Tronson, N. C., Schrick, C., Fischer, A., Sananbenesi, F., Pages, G., Pouyssegur, J., et al. (2008). Regultory mechanisms of fear extinction and depression-like behavior. Neuropharmacology 33, 1570–1583.
Uchida, R. R., Del-Ben, C. M., Santos, A. C., Araujo, D., Crippa, J. A., Guimaraes, F. S., et al. (2003). Decreased left temporal lobe volume of panic patients measured by magnetic resonance imaging. Braz. J. Med. Biol. Res. 36, 925–929. doi: 10.1590/S0100-879X2003000700014
Vakalopoulos, C. (2005b). A theory of blindsight – The anatomy of the unconscious: a proposal for the koniocellular projections and intralaminar thalamus. Med. Hypoth. 65, 1183–1190. doi: 10.1016/j.mehy.2005.05.039
Vakalopoulos, C. (2007). Neurocognitive deficits in major depression and a new theory of ADHD: a model of impaired antagonism of cholinergic-mediated prepotent behaviours in monoamine depleted individuals. Med. Hypoth. 68, 210–221. doi: 10.1016/j.mehy.2006.07.018
Valentino, R. J., and Van Bockstaele, E. (2008). Convergent regulation of locus coeruleus activity as an adaptive response to stress. Eur. J. Pharmacol. 583, 194–203. doi: 10.1016/j.ejphar.2007.11.062
Van Hoesen, G. W., MacDougall, J. M., and Mitchell, J. C. (1969). Anatomical specificity of septal projections in active and passive avoidance behavior in rats. J. Comp. Physiol. Psychol. 68, 80–89. doi: 10.1037/h0027643
Varga, V., Kocsis, B., and Sharp, T. (2003). Electrophysiological evidence for convergence of inputs from the medial prefrontal cortex and lateral habenula on single neurons in the dorsal raphe nucleus. Eur. J. Neurosci. 17, 280–286. doi: 10.1046/j.1460-9568.2003.02465.x
Vargha-Khadem, F., Gadian, D. G., Watkins, K. E., Connelly, A., Van Paesschen, W., and Mishkin, M. (1997). Differential effects of early hippocampal pathology on episodic and semantic memory. Science 277, 376–380. doi: 10.1126/science.277.5324.376
Vasterling, J. J., Brailey, K., Constans, J. I., and Sutker, P. B. (1998). Attention and memory dysfunction in posttraumatic stress disorder. Neuropsychology 12, 125–133. doi: 10.1037/0894-4126.96.36.199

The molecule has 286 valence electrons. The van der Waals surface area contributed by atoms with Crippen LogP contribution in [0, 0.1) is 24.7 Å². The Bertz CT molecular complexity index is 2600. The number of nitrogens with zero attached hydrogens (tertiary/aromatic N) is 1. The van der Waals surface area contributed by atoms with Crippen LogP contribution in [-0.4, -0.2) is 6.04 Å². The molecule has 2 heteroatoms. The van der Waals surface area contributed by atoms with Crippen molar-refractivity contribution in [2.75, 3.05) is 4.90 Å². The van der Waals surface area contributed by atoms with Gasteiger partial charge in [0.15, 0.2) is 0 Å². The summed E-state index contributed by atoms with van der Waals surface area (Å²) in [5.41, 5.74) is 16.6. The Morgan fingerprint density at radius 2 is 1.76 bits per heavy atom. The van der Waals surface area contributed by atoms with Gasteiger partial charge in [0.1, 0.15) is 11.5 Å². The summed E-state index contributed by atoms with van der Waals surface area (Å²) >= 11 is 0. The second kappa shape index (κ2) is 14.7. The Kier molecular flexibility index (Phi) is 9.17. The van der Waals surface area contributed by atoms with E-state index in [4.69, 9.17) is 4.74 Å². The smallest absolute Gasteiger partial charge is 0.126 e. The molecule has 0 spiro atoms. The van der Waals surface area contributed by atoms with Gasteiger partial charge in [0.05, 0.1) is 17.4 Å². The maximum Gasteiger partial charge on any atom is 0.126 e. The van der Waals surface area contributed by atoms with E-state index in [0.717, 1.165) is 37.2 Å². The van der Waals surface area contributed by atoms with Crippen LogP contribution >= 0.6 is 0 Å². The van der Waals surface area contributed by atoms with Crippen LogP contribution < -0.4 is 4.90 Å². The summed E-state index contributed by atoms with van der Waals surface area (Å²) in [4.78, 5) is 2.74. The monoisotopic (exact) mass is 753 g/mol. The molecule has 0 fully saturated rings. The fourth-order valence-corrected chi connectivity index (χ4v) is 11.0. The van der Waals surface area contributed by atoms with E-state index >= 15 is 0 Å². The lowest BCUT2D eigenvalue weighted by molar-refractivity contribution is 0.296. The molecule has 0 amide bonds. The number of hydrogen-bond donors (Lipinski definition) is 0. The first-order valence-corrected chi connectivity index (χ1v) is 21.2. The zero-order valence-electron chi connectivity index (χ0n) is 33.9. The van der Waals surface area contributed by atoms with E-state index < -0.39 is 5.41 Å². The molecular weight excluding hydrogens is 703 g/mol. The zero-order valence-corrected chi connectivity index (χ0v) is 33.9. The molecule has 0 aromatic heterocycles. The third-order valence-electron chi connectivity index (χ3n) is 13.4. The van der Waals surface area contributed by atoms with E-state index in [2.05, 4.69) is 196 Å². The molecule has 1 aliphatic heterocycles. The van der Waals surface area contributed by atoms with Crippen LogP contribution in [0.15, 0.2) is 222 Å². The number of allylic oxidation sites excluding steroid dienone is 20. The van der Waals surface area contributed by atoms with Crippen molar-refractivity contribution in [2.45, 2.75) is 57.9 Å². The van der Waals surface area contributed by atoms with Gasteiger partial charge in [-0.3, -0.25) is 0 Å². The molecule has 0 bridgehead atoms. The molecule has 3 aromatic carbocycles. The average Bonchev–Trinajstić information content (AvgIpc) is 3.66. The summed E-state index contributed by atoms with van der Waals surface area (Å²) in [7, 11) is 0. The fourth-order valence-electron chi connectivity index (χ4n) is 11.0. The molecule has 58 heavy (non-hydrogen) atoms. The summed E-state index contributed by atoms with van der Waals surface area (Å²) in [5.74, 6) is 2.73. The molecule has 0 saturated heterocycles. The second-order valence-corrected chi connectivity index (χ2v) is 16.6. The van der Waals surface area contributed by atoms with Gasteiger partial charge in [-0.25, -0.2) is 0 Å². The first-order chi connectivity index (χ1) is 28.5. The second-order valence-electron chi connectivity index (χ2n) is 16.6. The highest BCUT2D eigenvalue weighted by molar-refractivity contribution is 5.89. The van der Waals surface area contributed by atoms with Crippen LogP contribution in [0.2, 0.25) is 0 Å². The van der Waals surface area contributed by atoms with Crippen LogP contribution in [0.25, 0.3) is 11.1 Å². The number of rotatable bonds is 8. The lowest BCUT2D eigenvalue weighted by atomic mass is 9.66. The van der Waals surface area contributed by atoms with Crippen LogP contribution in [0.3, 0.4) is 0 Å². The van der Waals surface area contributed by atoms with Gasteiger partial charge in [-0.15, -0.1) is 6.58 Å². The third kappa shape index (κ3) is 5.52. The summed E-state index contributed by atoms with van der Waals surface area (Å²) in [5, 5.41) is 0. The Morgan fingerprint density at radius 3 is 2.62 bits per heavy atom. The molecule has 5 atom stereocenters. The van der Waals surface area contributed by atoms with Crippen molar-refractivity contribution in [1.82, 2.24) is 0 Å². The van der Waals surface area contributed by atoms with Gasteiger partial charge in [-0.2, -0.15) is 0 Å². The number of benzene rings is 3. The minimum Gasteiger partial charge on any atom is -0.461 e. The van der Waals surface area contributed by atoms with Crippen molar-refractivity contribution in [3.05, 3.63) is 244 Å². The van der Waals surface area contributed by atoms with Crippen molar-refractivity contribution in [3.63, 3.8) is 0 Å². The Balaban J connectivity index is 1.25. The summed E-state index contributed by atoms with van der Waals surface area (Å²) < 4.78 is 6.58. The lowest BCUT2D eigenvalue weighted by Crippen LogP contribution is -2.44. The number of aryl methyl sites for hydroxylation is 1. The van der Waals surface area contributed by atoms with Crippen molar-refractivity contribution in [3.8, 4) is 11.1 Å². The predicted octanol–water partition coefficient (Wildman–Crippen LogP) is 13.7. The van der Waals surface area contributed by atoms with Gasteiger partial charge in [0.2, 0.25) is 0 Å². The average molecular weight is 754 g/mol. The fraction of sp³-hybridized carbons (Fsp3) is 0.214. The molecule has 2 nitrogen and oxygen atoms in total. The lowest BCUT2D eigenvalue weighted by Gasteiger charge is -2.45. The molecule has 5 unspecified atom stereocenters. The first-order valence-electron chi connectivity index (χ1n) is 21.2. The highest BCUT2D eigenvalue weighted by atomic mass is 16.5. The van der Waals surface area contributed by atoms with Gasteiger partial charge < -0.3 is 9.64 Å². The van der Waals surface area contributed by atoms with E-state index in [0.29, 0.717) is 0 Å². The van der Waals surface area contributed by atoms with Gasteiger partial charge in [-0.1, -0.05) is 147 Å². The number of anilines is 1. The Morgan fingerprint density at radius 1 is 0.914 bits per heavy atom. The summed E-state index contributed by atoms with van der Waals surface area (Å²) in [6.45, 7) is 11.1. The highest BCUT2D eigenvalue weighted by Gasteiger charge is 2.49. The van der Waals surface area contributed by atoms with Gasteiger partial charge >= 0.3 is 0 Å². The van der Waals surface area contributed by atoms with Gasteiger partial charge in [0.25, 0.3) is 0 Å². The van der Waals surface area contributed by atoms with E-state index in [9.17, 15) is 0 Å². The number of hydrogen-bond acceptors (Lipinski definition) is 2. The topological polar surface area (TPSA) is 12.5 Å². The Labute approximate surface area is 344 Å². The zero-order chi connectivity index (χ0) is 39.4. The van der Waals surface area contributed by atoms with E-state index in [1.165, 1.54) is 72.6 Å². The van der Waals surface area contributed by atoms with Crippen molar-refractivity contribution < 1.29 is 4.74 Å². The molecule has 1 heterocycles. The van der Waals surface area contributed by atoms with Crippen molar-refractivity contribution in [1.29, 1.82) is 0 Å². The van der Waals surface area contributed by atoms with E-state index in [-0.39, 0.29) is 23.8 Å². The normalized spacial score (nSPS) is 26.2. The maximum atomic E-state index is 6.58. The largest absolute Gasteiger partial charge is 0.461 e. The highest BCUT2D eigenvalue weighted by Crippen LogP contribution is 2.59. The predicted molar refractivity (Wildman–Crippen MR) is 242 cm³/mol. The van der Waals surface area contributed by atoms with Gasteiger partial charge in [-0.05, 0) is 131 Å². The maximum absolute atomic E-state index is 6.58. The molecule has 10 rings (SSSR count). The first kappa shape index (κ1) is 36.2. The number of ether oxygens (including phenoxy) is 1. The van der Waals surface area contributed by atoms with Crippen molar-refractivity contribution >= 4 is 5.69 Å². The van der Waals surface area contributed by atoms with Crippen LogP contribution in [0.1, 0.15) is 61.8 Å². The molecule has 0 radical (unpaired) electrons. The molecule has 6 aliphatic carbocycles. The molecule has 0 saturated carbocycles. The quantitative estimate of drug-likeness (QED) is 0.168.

Veale, D. M., Sahakian, B. J., Owen, A. M., and Marks, I. M. (1996). Specific cognitive deficits in tests sensitive to frontal lobe dysfunction in obsessive-compulsive disorder. Psychol. Med. 26, 1261–1269. doi: 10.1017/S0033291700035984
Volz, K. G., and von Cramon, D. Y. (2006). What neuroscience can tell about intuitive processes in the context of perceptual discovery. J. Cogn. Neurosci. 18, 2077–2087. doi: 10.1162/jocn.2006.18.12.2077
Wilcox, K. S., Christoph, G. R., Double, B. A., and Leonzio, R. J. (1986). Kainate and electrolytic lesions of the lateral habenula: effect on avoidance responses. Physiol. Behav. 36, 413–417. doi: 10.1016/0031-9384(86)90307-0
Wilson, J. R., Mitchell, J. C., and Van Hoesen, G. W. (1972). Epithalamic and ventral tegmental contribution to avoidance behavior in rats. J. Comp. Physiol. Psychol. 78, 442–449. doi: 10.1037/h0032371
Witter, M. P., Room, P., Groenewegen, H. J., and Lohman, A. H. M. (1988). Reciprocal connections of the insular and limbic piriform claustrum with limbic cortex: an anatomical study in the cat. Neuroscience 24, 519–539. doi: 10.1016/0306-4522(88)90347-8
Keywords: muscarinic receptor, serotonin, memory, hippocampus
Citation: Vakalopoulos C (2013) A cholinergic hypothesis of the unconscious in affective disorders. Front. Neurosci. 7:220. doi: 10.3389/fnins.2013.00220
Received: 03 May 2013; Accepted: 03 November 2013;
Published online: 22 November 2013.
Edited by:Nick Andrews, Harvard Medical School, USA
Copyright © 2013 Vakalopoulos. This is an open-access article distributed under the terms of the Creative Commons Attribution License (CC BY). The use, distribution or reproduction in other forums is permitted, provided the original author(s) or licensor are credited and that the original publication in this journal is cited, in accordance with accepted academic practice. No use, distribution or reproduction is permitted which does not comply with these terms.
*Correspondence: Costa Vakalopoulos, 171 McKean St., Fitzroy North, Melbourne, VIC 3068, Australia e-mail: email@example.com